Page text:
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Living in Amagansett

The drama here is nature's own, starting with the Amagansett Wildlife Refuge. Within this 36-acre protected area is one of the Island's very rare undeveloped coastal beaches, which is distinguished by their unique double dune system. The primary dunes are a barrier reef to the Atlantic Ocean. The secondary dunes proliferate with flora, from Cape Cod-like cranberry bogs to rare varieties of orchids. Spend some time looking out on this extravaganza and you will feel like you have found the missing piece to the puzzle.

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Amagansett offers all the natural beauty and buzz of the Hamptons, with the feel of a small community. This welcoming hamlet has a familiarity that emanates from its small local businesses and friendly atmosphere. Amagansett may be beautiful, but it’s also down-to-earth.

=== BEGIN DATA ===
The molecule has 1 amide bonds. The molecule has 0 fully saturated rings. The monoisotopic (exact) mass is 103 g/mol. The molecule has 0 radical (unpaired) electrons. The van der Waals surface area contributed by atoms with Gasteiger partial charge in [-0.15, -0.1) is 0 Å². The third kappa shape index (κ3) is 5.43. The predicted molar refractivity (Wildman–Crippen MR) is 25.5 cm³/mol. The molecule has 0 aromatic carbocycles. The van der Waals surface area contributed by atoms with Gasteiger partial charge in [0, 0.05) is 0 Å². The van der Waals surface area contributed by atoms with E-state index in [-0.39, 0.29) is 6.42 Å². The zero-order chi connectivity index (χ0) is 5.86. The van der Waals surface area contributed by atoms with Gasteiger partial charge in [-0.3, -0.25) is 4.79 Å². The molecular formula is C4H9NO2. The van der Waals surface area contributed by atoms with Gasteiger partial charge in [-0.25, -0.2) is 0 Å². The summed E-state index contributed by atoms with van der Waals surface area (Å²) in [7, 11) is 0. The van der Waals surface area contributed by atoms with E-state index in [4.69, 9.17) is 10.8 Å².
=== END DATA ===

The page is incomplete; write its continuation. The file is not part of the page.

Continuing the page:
Beyond the Long Island farms and woodland, this intimate collection of pretty streets winds its way down to the shores of the Atlantic Ocean. Once you get there, you’ll never look back.

Amagansett real estate

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Amagansett homes for sale are usually stunning properties with plenty of exposed wood beams and wood-clad exteriors. For obvious reasons, the prime Amagansett real estate is located close to the waterfront. Further Lane, in particular, is peppered with palatial properties with sprawling grounds featuring tennis courts, swimming pools and direct access to private stretches of beach.

Move inland a short distance towards Main Street and you’ll find properties with slightly cozier proportions. Still, most of homes here are substantial in size, with plenty of space between neighbors. Both front and back yards are common throughout the area.

Architectural styles in Amagansett vary, but tend to center around a beach house aesthetic and pale rendering is almost a requirement. Occasional bold, contemporary designs are cropping up, bringing some variety to the neighborhood.

Amagansett history

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Amagansett’s name comes from the native Montaukett people who originally settled the area and means “place of good water”. As an untouched expanse of fertile land on the East Coast, it’s no surprise that Europeans chose to settle in Amagansett in the 17th century. The appeal back then must have been as clear and indisputable as it is today.